Ardebili's case illustrates Iran's attempts to circumvent U.S. trade restrictions. A month before his arrest, Ardebili allegedly told an undercover ICE agent that Iran's Ministry of Defense conceals the illegal procurement of goods by using independent, subsidiary companies to supply the Iranian government with military equipment.

 

The charges unsealed against Ardebili are the latest in the crackdown against those who illegally funnel goods and military equipment to Iran. Three days after Ardebili was sentenced, his Arizona-based associate James Larrison pleaded guilty to attempting to send electronics to Iran without the required authorization from the Treasury Department. In 2008, more than 30 people were charged, convicted or sentenced in the U.S. for attempting to violate and violating America's trade embargo on Iran, which was instituted by President Clinton in May 1995.

 

The following is a sampling of individuals and companies charged or convicted in the U.S. this year for violating the trade embargo and attempting to illegally transport military parts to Iran.

 

  • International arms dealer Jacques Monsieur pleaded guilty in Alabama on November 23, 2009, to conspiring to export F-5 fighter jet engines and parts from the U.S. to Iran. Court documents have described Monsieur, whose co-defendant, Dara Fotouhi, was indicted in Alabama in August, as an experienced arms dealer who has been working to procure military supplies for the Iranian government.

  • Laura Wang-Woodford, an American citizen who directed Monarch Aviation Pte Ltd., a Singapore-based firm that imported and exported military and commercial aircraft components, was sentenced in a Brooklyn federal court on November 5, 2009, to nearly four years in prison for conspiring to violate the U.S. trade embargo by exporting controlled aircraft components to Iran.

  • Amendments to a civil complaint filed on November 12, 2009, called for the U.S. government to seize a New York skyscraper and four mosques owned by the Alavi Foundation, a self-described "not-for-profit organization devoted to the promotion and support of Islamic culture and Persian language, literature and civilization." The original criminal complaint, filed the previous year, charged the Alavi Foundation with providing services and funds to the Iranian government.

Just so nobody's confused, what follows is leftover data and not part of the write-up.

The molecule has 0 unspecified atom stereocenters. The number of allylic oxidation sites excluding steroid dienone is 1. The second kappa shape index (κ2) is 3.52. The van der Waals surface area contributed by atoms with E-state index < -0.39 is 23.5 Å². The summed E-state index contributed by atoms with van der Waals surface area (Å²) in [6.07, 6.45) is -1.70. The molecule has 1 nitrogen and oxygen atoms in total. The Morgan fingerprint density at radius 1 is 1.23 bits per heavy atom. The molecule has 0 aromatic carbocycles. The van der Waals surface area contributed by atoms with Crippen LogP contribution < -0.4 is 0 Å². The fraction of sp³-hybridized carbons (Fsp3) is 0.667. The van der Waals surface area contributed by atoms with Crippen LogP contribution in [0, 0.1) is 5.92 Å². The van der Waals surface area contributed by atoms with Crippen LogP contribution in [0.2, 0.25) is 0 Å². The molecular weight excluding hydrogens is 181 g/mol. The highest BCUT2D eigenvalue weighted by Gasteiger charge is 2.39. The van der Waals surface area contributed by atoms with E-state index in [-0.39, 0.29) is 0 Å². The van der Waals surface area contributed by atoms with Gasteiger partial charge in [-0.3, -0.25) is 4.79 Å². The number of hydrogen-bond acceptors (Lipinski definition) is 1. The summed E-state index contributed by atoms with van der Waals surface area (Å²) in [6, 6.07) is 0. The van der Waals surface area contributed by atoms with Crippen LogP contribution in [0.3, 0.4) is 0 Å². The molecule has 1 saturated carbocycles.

• Robert Kraaipoel and Robert Neils Kraaipoel, two Dutch officers of a Netherlands-based aircraft parts supply company – Aviation Service International, B.V. – pleaded guilty in a Washington, D.C. federal court on September 24, 2009, to illegally exporting aircraft components and other items from the U.S. to Iran. The men purchased materials from companies in the U.S. on behalf of Iranian customers and later attempted to transship the materials from the Netherlands, United Arab Emirates and Cyprus to Iran in order to conceal their activities from the U.S. government.

  • Baktash Fattahi, an Iranian national and legal U.S. resident, was arrested and charged with ten others in April 2009 for conspiring to send American-made military aircraft parts to Iran.

  • Ali Amirnazmi, a U.S. citizen from Berwyn, Pennsylvania, was convicted in February 2009 for engaging in numerous illegal business transactions and investments with companies in Iran, including ones controlled by the Iranian government, for approximately 12 years.